Once I’ve figured out whether I’m suffering from writers’ block or depression, if the answer is writers’ block, the only way is forward. But that’s like saying that to solve a maze, you just have to solve the maze. It’s not a strategy.
The strategy that I use is a mix of fixing writers’ block advice that I’ve picked up from various places on the Internet.
First, I have to identify the problem. Am I arguing with what the characters want to do? If so, I should just let them do what they want and revise my outline. Am I frustrated with the way the last scene came out and where it put the characters? Then maybe I should write that scene again, from a different perspective or allowing the characters to go in a new direction.
But by far the most difficult for me is when I likeep where the characters are, and I like the ending I have in mind, but I just don’t know how to connect the dots. Usually this happens when I’ve diverged from the outline (which is very common for me) but I haven’t made a new outline and I still like the ending.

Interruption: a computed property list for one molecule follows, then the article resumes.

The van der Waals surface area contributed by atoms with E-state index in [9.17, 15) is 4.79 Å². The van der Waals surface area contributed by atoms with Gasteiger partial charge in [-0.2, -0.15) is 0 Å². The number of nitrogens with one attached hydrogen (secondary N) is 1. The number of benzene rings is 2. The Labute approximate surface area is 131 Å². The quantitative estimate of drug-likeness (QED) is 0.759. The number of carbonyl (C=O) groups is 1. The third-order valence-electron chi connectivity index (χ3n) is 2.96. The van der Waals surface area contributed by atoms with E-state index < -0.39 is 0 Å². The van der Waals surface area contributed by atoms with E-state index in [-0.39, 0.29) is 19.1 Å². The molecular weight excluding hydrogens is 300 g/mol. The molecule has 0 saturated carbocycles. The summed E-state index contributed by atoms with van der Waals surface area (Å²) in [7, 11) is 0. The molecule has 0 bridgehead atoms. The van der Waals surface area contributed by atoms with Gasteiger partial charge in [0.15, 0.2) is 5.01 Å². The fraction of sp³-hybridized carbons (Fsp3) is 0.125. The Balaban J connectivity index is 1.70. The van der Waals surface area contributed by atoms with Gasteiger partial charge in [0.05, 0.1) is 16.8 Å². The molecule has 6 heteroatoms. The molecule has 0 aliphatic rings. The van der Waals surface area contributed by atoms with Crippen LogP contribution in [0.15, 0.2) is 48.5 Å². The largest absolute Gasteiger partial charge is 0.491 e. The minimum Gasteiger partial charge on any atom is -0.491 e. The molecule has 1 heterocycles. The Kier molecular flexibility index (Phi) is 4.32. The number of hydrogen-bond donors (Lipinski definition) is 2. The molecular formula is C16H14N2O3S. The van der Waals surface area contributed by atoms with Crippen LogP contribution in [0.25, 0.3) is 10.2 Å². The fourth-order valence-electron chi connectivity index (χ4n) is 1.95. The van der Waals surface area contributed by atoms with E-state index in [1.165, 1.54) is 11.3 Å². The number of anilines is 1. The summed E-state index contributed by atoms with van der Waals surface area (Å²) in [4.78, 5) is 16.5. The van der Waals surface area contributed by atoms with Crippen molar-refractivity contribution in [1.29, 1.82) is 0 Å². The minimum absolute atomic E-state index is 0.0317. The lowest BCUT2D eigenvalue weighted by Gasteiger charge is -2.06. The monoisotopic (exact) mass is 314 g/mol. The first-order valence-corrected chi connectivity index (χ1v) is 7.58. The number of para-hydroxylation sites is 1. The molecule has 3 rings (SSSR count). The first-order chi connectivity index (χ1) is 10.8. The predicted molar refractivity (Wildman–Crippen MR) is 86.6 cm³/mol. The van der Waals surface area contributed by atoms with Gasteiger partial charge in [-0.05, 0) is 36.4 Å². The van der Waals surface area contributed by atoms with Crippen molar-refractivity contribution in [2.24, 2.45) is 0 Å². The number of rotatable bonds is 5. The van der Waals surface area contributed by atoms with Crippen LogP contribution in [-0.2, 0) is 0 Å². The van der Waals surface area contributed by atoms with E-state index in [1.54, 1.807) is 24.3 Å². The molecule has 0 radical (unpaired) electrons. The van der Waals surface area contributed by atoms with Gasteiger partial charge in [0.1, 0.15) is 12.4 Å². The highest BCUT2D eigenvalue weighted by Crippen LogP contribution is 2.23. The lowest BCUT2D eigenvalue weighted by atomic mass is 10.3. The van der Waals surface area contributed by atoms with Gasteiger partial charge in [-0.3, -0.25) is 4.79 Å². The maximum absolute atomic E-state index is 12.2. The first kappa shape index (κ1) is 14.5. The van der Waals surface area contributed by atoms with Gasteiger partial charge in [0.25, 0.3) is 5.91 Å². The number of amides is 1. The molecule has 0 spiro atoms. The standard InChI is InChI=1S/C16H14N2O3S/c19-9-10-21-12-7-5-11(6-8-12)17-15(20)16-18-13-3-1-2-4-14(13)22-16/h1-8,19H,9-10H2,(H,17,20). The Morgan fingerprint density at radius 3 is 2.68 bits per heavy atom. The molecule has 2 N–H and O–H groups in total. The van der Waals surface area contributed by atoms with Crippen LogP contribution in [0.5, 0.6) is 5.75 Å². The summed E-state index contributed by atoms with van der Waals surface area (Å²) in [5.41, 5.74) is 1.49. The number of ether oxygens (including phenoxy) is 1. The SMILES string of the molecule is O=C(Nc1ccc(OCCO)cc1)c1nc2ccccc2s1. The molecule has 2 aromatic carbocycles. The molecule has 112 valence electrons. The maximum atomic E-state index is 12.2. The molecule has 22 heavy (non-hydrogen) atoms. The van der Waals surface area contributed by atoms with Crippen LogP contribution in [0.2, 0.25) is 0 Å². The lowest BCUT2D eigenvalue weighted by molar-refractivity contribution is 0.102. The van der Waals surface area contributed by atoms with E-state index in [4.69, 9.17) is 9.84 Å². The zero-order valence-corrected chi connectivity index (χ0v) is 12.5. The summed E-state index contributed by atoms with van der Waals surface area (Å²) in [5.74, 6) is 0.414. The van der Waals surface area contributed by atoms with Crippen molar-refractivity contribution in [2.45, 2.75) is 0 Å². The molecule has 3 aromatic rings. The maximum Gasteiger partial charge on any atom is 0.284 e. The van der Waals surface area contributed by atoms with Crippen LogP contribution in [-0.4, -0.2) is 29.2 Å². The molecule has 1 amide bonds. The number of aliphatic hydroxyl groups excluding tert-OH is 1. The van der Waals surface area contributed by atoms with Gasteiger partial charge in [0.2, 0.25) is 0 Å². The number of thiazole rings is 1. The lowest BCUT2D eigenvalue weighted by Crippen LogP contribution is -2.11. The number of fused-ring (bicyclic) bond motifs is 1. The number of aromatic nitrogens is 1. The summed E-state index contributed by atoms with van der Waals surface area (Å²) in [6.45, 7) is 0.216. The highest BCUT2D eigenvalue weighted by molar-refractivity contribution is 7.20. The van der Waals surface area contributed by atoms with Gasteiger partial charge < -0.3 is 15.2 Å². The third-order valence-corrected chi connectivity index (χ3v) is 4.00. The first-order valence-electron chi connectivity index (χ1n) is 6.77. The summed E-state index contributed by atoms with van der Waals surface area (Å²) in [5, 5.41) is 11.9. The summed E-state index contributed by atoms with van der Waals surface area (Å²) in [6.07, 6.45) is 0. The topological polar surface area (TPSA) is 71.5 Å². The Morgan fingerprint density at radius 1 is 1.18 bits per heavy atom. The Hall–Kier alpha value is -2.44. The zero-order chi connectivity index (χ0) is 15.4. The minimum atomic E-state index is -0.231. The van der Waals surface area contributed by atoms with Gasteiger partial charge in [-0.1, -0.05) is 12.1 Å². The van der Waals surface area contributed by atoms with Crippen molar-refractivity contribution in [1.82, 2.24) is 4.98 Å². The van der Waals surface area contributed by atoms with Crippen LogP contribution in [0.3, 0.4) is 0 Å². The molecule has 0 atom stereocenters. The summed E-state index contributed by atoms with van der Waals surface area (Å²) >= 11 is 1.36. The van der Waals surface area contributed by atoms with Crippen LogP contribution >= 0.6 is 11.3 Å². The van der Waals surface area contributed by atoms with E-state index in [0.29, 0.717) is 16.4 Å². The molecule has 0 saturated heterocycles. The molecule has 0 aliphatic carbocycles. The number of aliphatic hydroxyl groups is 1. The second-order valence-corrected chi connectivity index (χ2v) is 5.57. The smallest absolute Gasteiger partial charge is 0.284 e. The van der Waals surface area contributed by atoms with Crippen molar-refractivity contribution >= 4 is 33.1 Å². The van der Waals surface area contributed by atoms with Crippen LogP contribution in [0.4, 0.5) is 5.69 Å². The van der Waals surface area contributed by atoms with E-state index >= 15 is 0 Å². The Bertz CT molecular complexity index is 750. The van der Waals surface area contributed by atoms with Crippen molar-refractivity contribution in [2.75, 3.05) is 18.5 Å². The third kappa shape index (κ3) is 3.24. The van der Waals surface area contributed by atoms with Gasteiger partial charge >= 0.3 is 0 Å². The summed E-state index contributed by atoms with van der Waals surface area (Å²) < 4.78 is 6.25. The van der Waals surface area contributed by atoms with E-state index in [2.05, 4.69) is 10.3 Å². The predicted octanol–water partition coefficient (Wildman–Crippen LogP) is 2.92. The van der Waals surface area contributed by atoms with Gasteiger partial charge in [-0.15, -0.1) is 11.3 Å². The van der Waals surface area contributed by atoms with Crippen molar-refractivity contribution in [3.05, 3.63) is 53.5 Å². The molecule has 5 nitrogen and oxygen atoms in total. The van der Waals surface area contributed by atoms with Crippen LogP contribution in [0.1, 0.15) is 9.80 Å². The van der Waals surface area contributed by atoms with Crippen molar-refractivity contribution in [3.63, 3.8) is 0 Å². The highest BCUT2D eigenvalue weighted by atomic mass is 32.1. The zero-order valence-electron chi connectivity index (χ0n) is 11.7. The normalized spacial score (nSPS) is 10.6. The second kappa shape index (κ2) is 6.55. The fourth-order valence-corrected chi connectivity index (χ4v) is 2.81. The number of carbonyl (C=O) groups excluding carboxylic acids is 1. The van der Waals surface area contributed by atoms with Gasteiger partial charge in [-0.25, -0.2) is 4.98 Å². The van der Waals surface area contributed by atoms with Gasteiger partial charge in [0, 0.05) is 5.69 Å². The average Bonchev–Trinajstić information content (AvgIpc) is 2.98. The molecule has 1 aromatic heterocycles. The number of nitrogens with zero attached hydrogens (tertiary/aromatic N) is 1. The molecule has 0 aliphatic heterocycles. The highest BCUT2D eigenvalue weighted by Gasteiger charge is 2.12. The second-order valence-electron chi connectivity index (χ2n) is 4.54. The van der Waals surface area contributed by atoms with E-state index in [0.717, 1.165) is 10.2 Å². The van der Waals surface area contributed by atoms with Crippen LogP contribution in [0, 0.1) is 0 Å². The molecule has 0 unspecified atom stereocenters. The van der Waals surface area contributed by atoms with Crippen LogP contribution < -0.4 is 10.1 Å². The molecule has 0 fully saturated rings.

Clearly the solution is to update the outline. But how?
Again, I have to identify the problem. But this time, it’s the characters’ problem. I list out what could go wrong for each character based on everything I’ve already written.
Usually it’s best if multiple things go wrong. One of my weaknesses is that my first drafts are too linear. It’s a lot more dynamic and engaging to have the characters working through multiple problems and having to deal with wrenches as they are thrown in.
Hopefully, the end result is that I can merge their problems into an outline that gets them to the end. Fixing the block is an arduous process, but it’s worth it in the end when I can start writing again.